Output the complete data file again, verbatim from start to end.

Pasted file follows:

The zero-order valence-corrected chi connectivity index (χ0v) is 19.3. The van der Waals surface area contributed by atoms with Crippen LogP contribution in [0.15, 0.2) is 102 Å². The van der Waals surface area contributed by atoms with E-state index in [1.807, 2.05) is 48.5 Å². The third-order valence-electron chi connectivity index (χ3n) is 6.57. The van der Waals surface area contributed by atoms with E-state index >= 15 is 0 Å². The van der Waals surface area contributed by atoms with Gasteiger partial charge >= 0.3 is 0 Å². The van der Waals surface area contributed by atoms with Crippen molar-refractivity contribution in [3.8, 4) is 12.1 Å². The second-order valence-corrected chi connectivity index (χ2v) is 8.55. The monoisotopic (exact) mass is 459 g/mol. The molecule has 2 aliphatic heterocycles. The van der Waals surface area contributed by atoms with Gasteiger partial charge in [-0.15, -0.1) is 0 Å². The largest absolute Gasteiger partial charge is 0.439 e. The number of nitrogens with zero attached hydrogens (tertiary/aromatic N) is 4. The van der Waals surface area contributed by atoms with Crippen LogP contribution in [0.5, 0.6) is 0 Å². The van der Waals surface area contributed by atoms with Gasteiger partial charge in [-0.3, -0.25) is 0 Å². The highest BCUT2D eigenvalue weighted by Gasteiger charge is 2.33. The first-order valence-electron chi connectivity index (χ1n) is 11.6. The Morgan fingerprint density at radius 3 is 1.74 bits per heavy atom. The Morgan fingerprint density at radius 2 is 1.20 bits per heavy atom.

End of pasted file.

The zero-order valence-corrected chi connectivity index (χ0v) is 19.3. The van der Waals surface area contributed by atoms with Crippen LogP contribution in [0.15, 0.2) is 102 Å². The van der Waals surface area contributed by atoms with E-state index in [1.807, 2.05) is 48.5 Å². The third-order valence-electron chi connectivity index (χ3n) is 6.57. The van der Waals surface area contributed by atoms with E-state index >= 15 is 0 Å². The van der Waals surface area contributed by atoms with Gasteiger partial charge >= 0.3 is 0 Å². The van der Waals surface area contributed by atoms with Crippen molar-refractivity contribution in [3.8, 4) is 12.1 Å². The second-order valence-corrected chi connectivity index (χ2v) is 8.55. The monoisotopic (exact) mass is 459 g/mol. The molecule has 2 aliphatic heterocycles. The van der Waals surface area contributed by atoms with Gasteiger partial charge in [-0.15, -0.1) is 0 Å². The largest absolute Gasteiger partial charge is 0.439 e. The number of nitrogens with zero attached hydrogens (tertiary/aromatic N) is 4. The van der Waals surface area contributed by atoms with Crippen LogP contribution in [0.5, 0.6) is 0 Å². The van der Waals surface area contributed by atoms with Gasteiger partial charge in [-0.3, -0.25) is 0 Å². The highest BCUT2D eigenvalue weighted by Gasteiger charge is 2.33. The first-order valence-electron chi connectivity index (χ1n) is 11.6. The Morgan fingerprint density at radius 3 is 1.74 bits per heavy atom. The Morgan fingerprint density at radius 2 is 1.20 bits per heavy atom.